How will you camp in the apocalypse?

This is NOT the ELE, pictures of which apparently have not made it onto the company’s website, but at least it’s comparable in size.

We know of five mass extinction-level events in the history of the planet, the last occurring 65.5 million years ago. That one supposedly wiped out the dinosaurs, although there’s some question on that score, given recent political trends.

But I digress. The more pressing question right now is when we can expect the sixth, or even whether it’s already underway, and what we can do to prepare ourselves. This is of special concern to the people who build RVs, because these are the folks who—like fundamentalist preachers milking their followers by extolling a “prosperity gospel”—disguise their mercantile grasping by promoting the many benefits Mother Nature would like to bestow on us. Yes, nature can be icky and even downright nasty. But thanks to human ingenuity and a relentless repackaging of creature comforts into ever smaller spaces, any of us with sufficient financial resources can plunge into the great outdoors with as little thought as when we go to a movie theater or sports stadium.

And yet: is that enough? Is all that whiz-bang technology and clever packaging enough to meet the challenge of Mother Nature’s biggest “ick” factor—the next extinction level event? How can the RVer heading into the deepest, wildest outback adequately prepare for an all-out assault on his or her continued existence? When the smoke (or radioactive dust or volcanic ash) finally clears, who will be left standing?

No worries, bro’—Mammoth Overland has your back. The Washington-based company announced yesterday it is taking orders for the Overland ELE (yes, ELE—for Extinction Level Event—which the company says should be pronounced “Ellie”), “the first off-road trailer designed to survive the apocalypse or anything campers might encounter.” Comparing Ellie to an armored car or a rich person’s “safe room” on wheels, the company boasted that the trailer “features an onboard air purification system, water filtration system, gas-powered generator and solar-power systems, enabling overlanders to explore fearlessly.”

But wait—there’s more! In addition to a drone launch and night-vision camera system, plus exterior flood and underbody lights to afford maximum surveillance capabilities, the ELE is equipped with weapons storage, front armor, an underbody skid plate and optional Level 3 bullet-proofing (a $25,000 premium). The pressurized entrance doors are submarine style, each equipped with four pins that extend into the walls with the turn of a lever. But the ELE’s most stunning feature may be a defense system that can engulf the entire trailer in a 10-foot by 25-foot cloud of bear spray, “potent enough to repel even the largest bears or most desperate bandits.” No worries about bear spray backwash: that onboard medical-grade filtration system can purge and refill the pressurized cabin in less than three minutes.

Okay, so maybe there’s a bit of hyperbolic marketing going on here, because you’ve got to lay it on thick to justify a $67,000 price tag (without the bullet-proofing upgrade!) for 14 feet of trailer. “Mammoth” it isn’t, despite the company name: if the ELE’s specs are comparable to its base model ($29,500), the cabin’s inside dimensions are just 6.7-feet wide by 9 feet long by 4 feet high, which would be claustrophobic in the event of a mass extinction—those events drag on for hundreds and even thousands of years. And then, of course, there’s the little problem of this being a trailer, which means it has to be towed by another vehicle that presumably won’t have all the survival bells and whistles.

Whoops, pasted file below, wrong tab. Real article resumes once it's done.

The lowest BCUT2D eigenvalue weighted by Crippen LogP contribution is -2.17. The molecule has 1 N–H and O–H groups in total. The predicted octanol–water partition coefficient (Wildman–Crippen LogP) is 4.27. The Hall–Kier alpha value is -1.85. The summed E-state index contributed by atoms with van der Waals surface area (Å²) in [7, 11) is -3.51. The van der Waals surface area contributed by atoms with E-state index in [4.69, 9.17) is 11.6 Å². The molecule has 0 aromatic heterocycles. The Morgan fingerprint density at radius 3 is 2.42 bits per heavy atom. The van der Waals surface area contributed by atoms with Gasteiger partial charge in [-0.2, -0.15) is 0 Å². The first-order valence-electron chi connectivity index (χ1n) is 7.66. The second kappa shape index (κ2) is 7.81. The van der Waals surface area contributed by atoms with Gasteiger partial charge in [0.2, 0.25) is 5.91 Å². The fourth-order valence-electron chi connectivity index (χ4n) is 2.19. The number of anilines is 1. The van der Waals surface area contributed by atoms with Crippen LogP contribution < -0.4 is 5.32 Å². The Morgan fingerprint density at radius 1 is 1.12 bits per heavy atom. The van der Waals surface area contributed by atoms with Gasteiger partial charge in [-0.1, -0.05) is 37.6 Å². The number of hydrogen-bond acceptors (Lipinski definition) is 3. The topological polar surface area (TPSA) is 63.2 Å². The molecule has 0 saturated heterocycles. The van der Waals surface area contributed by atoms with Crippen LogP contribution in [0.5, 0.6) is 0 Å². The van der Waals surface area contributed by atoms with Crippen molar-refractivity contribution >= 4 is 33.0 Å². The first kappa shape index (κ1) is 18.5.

Then again, Mammoth isn’t exactly an RVing powerhouse and is, in fact, a subsidiary of Vashon Aircraft, which makes light sport aircraft—little two-seaters that actually weigh less than its overland trailers and have a service ceiling of 12,000 feet, which is lower than the trailers can reach when towed by a beefy truck. The company’s diversification into back-country trailers, on the other hand, is symptomatic of the feeding frenzy that swept over the RV industry with the onset of the pandemic, prompting all kinds of new entrants into the business. Now that the fever has subsided, look for some of those late entrants to call it quits—or to scramble for a distinctive niche that no one else has claimed, and what’s sexier than the end of all life as we know it?

But Mammoth Overland will have to step up its game if it hopes to survive the apocalypse. Although its press release yesterday announced that more information about the ELE could be found on its website, the site was barely crawling this afternoon—perhaps because of overwhelming survivalist interest?—and in fact has not one word about or picture of its rolling safe house. It does claim, however, that the ELE will make its debut later this month, May 19-21, at the Overland Expo West in Flagstaff, Arizona. And it’s taking deposits now for promised delivery late this year, so let’s hope Armageddon can wait that long.

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Author: Andy Zipser

A former newspaper reporter who worked at a variety of newspapers, from small community weeklies to The Wall Street Journal, I finished my "normal" work life as the editor of The Guild Reporter, official publication of the union representing newspaper workers. On retiring, I and my wife bought a campground in the Shenandoah Valley and--with the help of our two daughters and their husbands--operated it for eight years, first as a KOA franchisee and then as an independent family-owned RV park. We sold the campground in May, 2021, and live in Staunton, Virginia, a short walk from our grandsons' home.

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